Half of India’s youth clubs exist only on paper | delhi | Hindustan Times
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Half of India’s youth clubs exist only on paper

More than half of the youth clubs which got funds worth crores of rupees from the Central government in last few years were non-existent, the Youth Affairs ministry has found. Chetan Chauhan reports.

delhi Updated: Apr 10, 2011 01:38 IST
Chetan Chauhan

More than half of the youth clubs which got funds worth crores of rupees from the Central government in last few years were non-existent, the Youth Affairs ministry has found.

The bungling has surfaced at the time when the government agreed for a joint Lokpal Bill committee following massive youth support to Anna Hazare to fight corruption.

The government had allocated Rs 9,000 each as a special grant for conducting special activities to the three lakh registered youth clubs under the Nehru Yuva Kendra Sangathan (NYKS). Apart from it, the ministry gives up to Rs 50 crore every year to youth clubs to conduct different activities. http://www.hindustantimes.com/images/HTPopups/090411/10_04_11-metro-11.jpg

These clubs are the Central government's key arm to reach the masses in villages and the money was given for enrolling new members and widening scope of the clubs' activities. "These clubs were also required to conduct local sporting and cultural activities at the village level," a senior ministry official said.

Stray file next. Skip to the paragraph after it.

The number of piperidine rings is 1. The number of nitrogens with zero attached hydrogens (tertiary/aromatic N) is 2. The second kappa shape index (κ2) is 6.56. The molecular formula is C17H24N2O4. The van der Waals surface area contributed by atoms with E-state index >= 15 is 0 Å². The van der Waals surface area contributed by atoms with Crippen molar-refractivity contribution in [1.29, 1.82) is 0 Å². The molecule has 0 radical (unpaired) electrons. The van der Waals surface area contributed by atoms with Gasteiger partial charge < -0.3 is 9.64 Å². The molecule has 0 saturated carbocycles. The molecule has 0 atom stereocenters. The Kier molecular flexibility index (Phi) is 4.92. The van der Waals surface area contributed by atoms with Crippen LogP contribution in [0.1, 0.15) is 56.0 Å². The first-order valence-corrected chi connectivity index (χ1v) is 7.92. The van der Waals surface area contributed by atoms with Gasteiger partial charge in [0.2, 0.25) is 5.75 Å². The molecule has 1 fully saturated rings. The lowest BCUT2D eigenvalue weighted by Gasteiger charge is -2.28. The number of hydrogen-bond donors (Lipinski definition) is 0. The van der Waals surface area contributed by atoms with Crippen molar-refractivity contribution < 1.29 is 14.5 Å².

On paper all looked fine till the ministry decided to find out the efficacy of the programmes being run by the sangathan through a national survey. To its dismay, it found that 1,75,000 clubs did not exist at the village level.

"The addresses of some of these clubs did not exist, its members had never participated in the youth club activity and most of them were running from rented accommodation," the official said. "The money gone waste may be a few hundred crore of rupees."

In a few states like Bihar, some youth clubs were registered at the properties of known criminals, which shut shop immediately after receiving money. The money was transferred into the accounts of the clubs, which in many cases have been found to be closed.

As the first corrective measure, Youth Affairs minister Ajay Maken said all details about youth clubs will be put up on the ministry's website and district offices for people to give us feedback. "Even telephone numbers of the youth clubs members and money given to them will be public domain," he said.

To revive some of the inactive clubs, the ministry has decided to designate 10,000 best clubs as mentor clubs, who would also be accountable for their activities and the money they receive. "There will be accountability at each level," Maken said.

Getting money from the Central government will become little more tedious. The ministry is also looking at the possibility of introducing bio-metric system for release of Rs 2,500 as monthly honorarium to youth volunteers in each district.

"We have also allocated a unique identification number to each club even before the UIDAI (Unique Identification Authority of India) can do it," said ministry's youth affairs in-charge and joint secretary Shailesh, who uses only by his first name.